I had no idea what I was about to uncover about myself.
I had everything set up. The lights, the camera, the tripod. I don’t even know why I felt so called to do this, but the idea was not letting up.
I mean, who takes photos of themselves? That’s super conceited, don’t you think? These thoughts were occupying my mind, veering me away from taking the shot. “I don’t want people to know that I know I’m pretty.”—another jab to the self-worth, more reminders to stay small.
But this time I was rising up against the voices. Rising up against the years of self-deprecating thoughts that were telling me no, you can’t do that, you don’t look like that, you can’t create that, you shouldn’t put yourself out there like that. I was rising up above all that and letting myself explore the girl who was afraid to really see herself.
Who am I? What is lying beneath all of this? What if I take the shot and hate what I see? What if I love it? What does that mean?
I had to know what I could see when I just let myself go. When I let go of the image of who I thought I was and explored the many facets of who I am.
So in my usual fashion, I started with nude photos—why not go all in, right? I wanted to see what my body looked like when I wasn’t rushing. When I could test the elements of my inner being. At the time I didn’t know that’s what I was doing, I was just being led by my curiosity. I was curious about myself and if I could translate the emotion I was feeling into something tangible.
When we are willing to really see ourselves, we open up a universe within the self.
As I started clicking and checking, clicking and angling, clicking and feeling, clicking and seeing—I started to see what my inner being knew all along.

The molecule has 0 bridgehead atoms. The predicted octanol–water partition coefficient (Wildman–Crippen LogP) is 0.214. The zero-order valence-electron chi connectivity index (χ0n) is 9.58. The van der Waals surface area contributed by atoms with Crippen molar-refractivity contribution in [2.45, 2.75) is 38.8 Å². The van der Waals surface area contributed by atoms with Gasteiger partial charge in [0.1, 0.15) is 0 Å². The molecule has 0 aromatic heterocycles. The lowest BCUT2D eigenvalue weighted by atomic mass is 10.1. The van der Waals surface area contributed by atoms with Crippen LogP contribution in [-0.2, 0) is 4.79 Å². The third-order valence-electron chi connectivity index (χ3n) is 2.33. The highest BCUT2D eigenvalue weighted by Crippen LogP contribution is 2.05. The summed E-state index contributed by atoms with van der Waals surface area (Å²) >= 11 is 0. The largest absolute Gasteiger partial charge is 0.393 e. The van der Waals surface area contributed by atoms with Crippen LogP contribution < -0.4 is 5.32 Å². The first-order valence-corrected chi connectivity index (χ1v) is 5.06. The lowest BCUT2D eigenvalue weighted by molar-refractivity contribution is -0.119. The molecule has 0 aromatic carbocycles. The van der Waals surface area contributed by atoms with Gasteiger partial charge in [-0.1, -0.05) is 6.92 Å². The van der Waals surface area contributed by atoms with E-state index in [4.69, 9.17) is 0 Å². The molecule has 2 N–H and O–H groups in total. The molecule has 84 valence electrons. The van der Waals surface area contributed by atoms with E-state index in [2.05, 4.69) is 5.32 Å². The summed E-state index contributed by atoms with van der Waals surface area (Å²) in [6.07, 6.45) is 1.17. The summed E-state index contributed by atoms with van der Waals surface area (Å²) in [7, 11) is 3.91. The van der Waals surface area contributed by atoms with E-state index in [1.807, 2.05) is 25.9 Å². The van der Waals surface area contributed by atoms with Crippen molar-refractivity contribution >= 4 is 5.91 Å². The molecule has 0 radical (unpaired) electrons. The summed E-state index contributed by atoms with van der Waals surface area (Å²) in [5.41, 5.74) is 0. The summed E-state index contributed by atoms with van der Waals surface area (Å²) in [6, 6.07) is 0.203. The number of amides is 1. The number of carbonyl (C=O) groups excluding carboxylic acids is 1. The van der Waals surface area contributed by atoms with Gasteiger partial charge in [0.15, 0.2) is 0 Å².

I was beautiful.
And not in that “oh look at me, I’m so pretty!” way.
My soul was beautiful. My light was beautiful. My eyes were beautiful. My breasts were beautiful. My skin was beautiful. My form was beautiful.
I had never done anything like this before, but the more pictures I took the more I fell in love with myself. I was never really planning on sharing these images (not all of them are nude) but the more I started exploring the ways in which I could express my truth through a selfie, I knew I’d stumbled across something about my expression that I was not willing to give up for anything. It felt good to know that I was something special, and I didn’t need to hear it from anyone.
I could never have foreseen this. I could never have known that taking these selfies would allow me to take my writing to a whole new level, create my website for my online business, and connect with people over Instagram based on the message these photos convey.
How often have you really wanted to try something but didn’t out of fear of what someone might think? How many times have you wanted to do something for the pure enjoyment of it but stopped yourself because it wasn’t “productive”?
Following our inspiration doesn’t always have to be about impact—it can start off as just for ourselves. There’s nothing wrong with pursuing personal, quiet growth or self-discovery.
If you’re so inspired, remember that this is a process. Be kind to yourself, or you may find a reason to hate what you see. I took a lot of photos before getting the ones I most appreciated.
It is also important to be gentle with yourself. Every time I step in front of the camera, I know what I’d like to see in the end—the: “oh my goodness, that is amazing!” photo. Prior to that point, there are about 10-20 photos to which I lovingly smile. In those moments, shame and self-hate are not welcome to join me. In these sessions, I practice self-love.
If you have been feeling the urge to create something just for the joy of creating—do it. Don’t worry about what might come of it—just let yourself explore with no expectation and see where it leads. The more we allow ourselves to explore these impulses, the more grounded and connected we are to a bigger vision that is always unfolding before us.
Author: Cassie Jeans
Image: Author’s Own / Instagram
Editor: Jen Schwartz
Copy Editor: Cat Monkman